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VW CEO backs PHEVs as demand for electric cars stagnates
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VW CEO backs PHEVs as demand for electric cars stagnates

Volkswagen CEO Thomas Schäfe recently emphasized the continued relevance of plug-in hybrid vehicles (PHEVs) as the rise of fully electric vehicles (EVs) begins to level off.

Despite the automotive industry’s major push towards electrification, Schäfer suggests that PHEVs will remain essential to the transition to an all-electric future.

PHEVs in Volkswagen’s future

Volkswagen Golf GTE New Zealand

The EV revolution has hit a temporary hiccup as consumer enthusiasm wanes, a trend not predicted by many automakers.

In response to this, Volkswagen, among others, is revising its strategy. “We still need this transition technology,” Schäfer said in a recent interview with Coachnoting that “battery-electric propulsion is plateauing a bit at the moment.”

This observation comes at a time when hybrids, previously considered an entry-level technology that would soon be obsolete, are experiencing a resurgence in demand. “Over the past six months, suddenly everyone wants hybrids,” Schäfer noted, reflecting a significant shift in market dynamics.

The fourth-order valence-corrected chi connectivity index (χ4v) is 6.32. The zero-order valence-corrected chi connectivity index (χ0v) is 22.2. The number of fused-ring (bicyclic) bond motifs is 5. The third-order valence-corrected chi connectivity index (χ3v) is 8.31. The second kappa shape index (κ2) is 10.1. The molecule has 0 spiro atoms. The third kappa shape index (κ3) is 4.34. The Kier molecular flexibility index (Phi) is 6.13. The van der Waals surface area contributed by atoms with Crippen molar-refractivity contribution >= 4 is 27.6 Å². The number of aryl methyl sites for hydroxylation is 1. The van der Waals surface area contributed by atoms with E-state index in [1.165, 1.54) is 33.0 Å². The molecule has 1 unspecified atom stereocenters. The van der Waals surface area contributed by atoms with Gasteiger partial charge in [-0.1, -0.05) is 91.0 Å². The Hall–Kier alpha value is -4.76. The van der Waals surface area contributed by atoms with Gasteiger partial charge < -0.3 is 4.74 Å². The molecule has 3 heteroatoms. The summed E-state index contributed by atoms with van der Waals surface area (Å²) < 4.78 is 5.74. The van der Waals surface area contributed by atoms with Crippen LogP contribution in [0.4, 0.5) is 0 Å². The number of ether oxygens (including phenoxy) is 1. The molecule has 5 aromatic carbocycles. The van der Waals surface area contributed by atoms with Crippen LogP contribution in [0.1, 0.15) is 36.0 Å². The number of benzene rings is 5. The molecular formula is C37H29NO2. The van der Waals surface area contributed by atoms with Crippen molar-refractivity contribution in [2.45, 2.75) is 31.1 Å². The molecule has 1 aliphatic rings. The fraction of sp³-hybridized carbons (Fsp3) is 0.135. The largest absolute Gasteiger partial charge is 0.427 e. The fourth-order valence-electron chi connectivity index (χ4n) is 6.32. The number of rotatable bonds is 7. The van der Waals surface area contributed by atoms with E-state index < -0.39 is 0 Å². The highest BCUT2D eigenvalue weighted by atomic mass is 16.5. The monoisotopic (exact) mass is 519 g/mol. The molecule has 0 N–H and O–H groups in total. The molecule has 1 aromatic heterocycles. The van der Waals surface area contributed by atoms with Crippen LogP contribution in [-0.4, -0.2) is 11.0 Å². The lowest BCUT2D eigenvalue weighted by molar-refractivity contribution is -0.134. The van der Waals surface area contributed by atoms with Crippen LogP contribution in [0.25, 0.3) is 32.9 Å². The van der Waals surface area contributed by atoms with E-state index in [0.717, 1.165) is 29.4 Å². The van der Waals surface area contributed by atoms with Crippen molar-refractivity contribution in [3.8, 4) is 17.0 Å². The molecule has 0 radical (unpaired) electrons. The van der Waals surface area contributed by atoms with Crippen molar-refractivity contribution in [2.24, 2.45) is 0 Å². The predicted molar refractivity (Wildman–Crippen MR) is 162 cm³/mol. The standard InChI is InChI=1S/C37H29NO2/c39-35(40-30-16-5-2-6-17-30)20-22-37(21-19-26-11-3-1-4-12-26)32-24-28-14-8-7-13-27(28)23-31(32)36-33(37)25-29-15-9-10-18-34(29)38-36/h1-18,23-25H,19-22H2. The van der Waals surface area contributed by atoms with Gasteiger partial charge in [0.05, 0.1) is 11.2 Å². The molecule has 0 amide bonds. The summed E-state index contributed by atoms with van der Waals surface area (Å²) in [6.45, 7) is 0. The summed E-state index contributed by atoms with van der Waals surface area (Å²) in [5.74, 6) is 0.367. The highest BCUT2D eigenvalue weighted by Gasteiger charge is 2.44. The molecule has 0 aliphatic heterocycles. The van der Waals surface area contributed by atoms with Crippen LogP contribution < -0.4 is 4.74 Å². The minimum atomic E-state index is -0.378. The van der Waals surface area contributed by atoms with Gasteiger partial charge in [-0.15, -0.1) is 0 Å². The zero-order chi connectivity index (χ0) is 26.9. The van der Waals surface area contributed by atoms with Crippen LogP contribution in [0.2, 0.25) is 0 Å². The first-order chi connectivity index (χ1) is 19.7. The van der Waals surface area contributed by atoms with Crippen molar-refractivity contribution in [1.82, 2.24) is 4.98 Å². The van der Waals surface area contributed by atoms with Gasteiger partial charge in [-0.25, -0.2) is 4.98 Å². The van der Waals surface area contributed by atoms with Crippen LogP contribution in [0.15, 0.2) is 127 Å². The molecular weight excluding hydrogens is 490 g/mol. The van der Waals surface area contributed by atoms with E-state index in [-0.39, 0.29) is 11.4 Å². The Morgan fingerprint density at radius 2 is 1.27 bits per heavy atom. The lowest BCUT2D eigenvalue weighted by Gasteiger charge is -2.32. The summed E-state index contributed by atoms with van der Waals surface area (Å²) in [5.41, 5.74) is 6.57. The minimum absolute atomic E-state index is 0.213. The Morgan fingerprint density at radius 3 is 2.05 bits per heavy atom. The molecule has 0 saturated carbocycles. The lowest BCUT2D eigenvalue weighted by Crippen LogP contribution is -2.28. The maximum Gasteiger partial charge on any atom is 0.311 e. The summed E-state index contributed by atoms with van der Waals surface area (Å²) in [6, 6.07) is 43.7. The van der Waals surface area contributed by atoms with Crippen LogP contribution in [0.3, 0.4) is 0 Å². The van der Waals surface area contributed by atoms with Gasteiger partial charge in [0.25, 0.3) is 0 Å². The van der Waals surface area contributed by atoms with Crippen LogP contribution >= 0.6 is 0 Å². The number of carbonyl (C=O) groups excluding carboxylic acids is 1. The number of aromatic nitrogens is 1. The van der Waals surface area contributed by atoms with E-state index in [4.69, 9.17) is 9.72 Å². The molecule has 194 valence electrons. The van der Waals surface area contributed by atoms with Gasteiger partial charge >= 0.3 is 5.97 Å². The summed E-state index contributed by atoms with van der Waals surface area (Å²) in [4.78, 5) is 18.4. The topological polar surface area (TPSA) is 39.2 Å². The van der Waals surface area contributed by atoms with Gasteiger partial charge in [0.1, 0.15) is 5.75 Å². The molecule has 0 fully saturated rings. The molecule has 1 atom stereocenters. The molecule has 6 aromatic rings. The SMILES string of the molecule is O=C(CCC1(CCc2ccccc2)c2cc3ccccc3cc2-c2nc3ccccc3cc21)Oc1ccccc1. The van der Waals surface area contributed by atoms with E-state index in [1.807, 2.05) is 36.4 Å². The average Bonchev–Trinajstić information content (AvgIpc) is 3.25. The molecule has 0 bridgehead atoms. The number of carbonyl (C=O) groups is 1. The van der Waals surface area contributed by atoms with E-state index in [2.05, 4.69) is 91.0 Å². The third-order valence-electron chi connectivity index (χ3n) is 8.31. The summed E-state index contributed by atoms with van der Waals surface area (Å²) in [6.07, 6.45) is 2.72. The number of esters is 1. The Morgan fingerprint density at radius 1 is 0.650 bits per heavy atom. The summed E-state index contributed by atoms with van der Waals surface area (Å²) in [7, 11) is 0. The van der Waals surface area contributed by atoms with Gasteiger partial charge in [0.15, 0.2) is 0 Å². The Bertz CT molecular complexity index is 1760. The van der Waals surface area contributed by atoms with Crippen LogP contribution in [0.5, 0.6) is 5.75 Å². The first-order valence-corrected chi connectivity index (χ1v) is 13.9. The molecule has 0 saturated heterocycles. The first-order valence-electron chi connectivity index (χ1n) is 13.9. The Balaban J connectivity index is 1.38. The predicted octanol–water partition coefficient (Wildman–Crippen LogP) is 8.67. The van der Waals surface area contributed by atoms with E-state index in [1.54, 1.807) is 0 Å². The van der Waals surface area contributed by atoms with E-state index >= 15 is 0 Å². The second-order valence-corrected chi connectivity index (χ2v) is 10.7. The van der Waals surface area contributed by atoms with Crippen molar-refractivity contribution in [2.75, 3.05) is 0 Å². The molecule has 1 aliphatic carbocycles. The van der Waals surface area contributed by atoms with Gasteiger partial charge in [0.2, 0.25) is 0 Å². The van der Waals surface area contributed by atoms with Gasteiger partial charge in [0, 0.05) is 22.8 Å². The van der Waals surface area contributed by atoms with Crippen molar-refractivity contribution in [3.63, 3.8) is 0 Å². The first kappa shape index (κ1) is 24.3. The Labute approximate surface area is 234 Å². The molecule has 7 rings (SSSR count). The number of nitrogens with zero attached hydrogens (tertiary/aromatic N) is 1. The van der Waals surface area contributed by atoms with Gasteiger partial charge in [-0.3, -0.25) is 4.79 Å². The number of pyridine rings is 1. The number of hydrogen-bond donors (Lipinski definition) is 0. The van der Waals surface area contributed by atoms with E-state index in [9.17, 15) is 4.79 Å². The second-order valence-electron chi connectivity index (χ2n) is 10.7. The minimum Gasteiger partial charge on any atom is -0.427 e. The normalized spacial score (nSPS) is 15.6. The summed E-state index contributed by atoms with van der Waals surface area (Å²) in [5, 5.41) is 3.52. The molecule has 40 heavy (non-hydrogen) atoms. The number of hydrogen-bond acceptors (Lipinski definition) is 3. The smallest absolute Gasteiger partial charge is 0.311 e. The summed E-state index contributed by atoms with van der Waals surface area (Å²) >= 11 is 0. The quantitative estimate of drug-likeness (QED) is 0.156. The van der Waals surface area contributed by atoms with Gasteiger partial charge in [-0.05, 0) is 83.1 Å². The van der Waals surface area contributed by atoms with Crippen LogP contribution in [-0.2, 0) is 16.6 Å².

VW’s hybrid commitment

Volkswagen GTE New Zealand

Amid changing consumer preferences, Schäfer expressed relief that VW had chosen to maintain production of plug-in hybrid versions of popular models such as the Golf.

While the future of automotive technology is definitely electric, the role of PHEVs is now being seen as more than just transitional as VW moves down this path. It is expected that these vehicles will co-exist alongside fully electric models in the near future.

Schäfer’s comments suggest a strategic two-pronged approach where PHEVs will continue to receive updates, particularly improvements to their electric-only range, ensuring their viability and appeal in the meantime.

Selective electrification

Volkswagen Golf GTE New Zealand

VW’s strategy indicates a pragmatic approach to the rollout of hybrid technology. Schäfer emphasized that there is no need to integrate PHEVs “into every single model and in every single region.”

This targeted strategy suggests that VW will concentrate its PHEV offering on high-volume models and specific markets that are not yet ready to fully transition to battery electric vehicles (BEVs).

This selective strategy also allows VW to allocate resources efficiently while continuing to innovate in hybrid technology, allowing for a seamless transition when a market is ready to fully embrace electric vehicles.

As the industrial landscape continues to evolve, VW’s balanced approach to integrating both PHEVs and EVs into its plans reflects a broader industry trend: the path to electrification is not linear and requires a flexible approach.